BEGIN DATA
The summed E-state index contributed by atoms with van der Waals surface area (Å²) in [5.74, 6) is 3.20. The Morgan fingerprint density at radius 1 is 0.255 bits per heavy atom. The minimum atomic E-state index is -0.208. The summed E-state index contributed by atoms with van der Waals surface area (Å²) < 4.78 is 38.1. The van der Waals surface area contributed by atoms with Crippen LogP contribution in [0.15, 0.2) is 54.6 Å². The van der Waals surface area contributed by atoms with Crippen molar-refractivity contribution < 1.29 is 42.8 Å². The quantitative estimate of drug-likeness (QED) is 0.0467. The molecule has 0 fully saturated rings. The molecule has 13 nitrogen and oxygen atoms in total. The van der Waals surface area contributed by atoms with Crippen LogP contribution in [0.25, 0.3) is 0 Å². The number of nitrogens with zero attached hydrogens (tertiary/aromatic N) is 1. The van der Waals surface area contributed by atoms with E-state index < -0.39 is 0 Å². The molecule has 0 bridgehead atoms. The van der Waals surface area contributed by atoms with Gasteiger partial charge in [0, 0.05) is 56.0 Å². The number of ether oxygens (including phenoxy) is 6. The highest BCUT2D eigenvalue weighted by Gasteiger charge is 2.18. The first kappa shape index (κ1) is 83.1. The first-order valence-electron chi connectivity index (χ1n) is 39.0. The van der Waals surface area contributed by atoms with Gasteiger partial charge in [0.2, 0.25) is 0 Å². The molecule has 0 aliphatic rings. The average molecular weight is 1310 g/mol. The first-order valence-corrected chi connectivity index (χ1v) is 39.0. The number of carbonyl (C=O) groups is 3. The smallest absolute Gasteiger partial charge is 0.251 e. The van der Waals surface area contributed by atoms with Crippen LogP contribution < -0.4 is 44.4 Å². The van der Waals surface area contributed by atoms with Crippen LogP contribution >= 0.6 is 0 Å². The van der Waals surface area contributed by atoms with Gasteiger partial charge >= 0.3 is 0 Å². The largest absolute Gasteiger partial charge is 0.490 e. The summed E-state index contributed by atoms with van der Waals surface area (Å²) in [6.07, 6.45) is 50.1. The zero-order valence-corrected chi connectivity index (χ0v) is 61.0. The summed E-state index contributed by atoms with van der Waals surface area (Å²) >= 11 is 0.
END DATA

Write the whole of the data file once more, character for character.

The summed E-state index contributed by atoms with van der Waals surface area (Å²) in [5.74, 6) is 3.20. The Morgan fingerprint density at radius 1 is 0.255 bits per heavy atom. The minimum atomic E-state index is -0.208. The summed E-state index contributed by atoms with van der Waals surface area (Å²) < 4.78 is 38.1. The van der Waals surface area contributed by atoms with Crippen LogP contribution in [0.15, 0.2) is 54.6 Å². The van der Waals surface area contributed by atoms with Crippen molar-refractivity contribution < 1.29 is 42.8 Å². The quantitative estimate of drug-likeness (QED) is 0.0467. The molecule has 0 fully saturated rings. The molecule has 13 nitrogen and oxygen atoms in total. The van der Waals surface area contributed by atoms with Crippen LogP contribution in [0.25, 0.3) is 0 Å². The number of nitrogens with zero attached hydrogens (tertiary/aromatic N) is 1. The van der Waals surface area contributed by atoms with E-state index < -0.39 is 0 Å². The molecule has 0 bridgehead atoms. The van der Waals surface area contributed by atoms with Gasteiger partial charge in [0, 0.05) is 56.0 Å². The number of ether oxygens (including phenoxy) is 6. The highest BCUT2D eigenvalue weighted by Gasteiger charge is 2.18. The first kappa shape index (κ1) is 83.1. The first-order valence-electron chi connectivity index (χ1n) is 39.0. The van der Waals surface area contributed by atoms with Gasteiger partial charge in [0.2, 0.25) is 0 Å². The molecule has 0 aliphatic rings. The average molecular weight is 1310 g/mol. The first-order valence-corrected chi connectivity index (χ1v) is 39.0. The number of carbonyl (C=O) groups is 3. The smallest absolute Gasteiger partial charge is 0.251 e. The van der Waals surface area contributed by atoms with Crippen LogP contribution < -0.4 is 44.4 Å². The van der Waals surface area contributed by atoms with Crippen LogP contribution >= 0.6 is 0 Å². The van der Waals surface area contributed by atoms with Gasteiger partial charge >= 0.3 is 0 Å². The largest absolute Gasteiger partial charge is 0.490 e. The summed E-state index contributed by atoms with van der Waals surface area (Å²) in [6.07, 6.45) is 50.1. The zero-order valence-corrected chi connectivity index (χ0v) is 61.0. The summed E-state index contributed by atoms with van der Waals surface area (Å²) >= 11 is 0.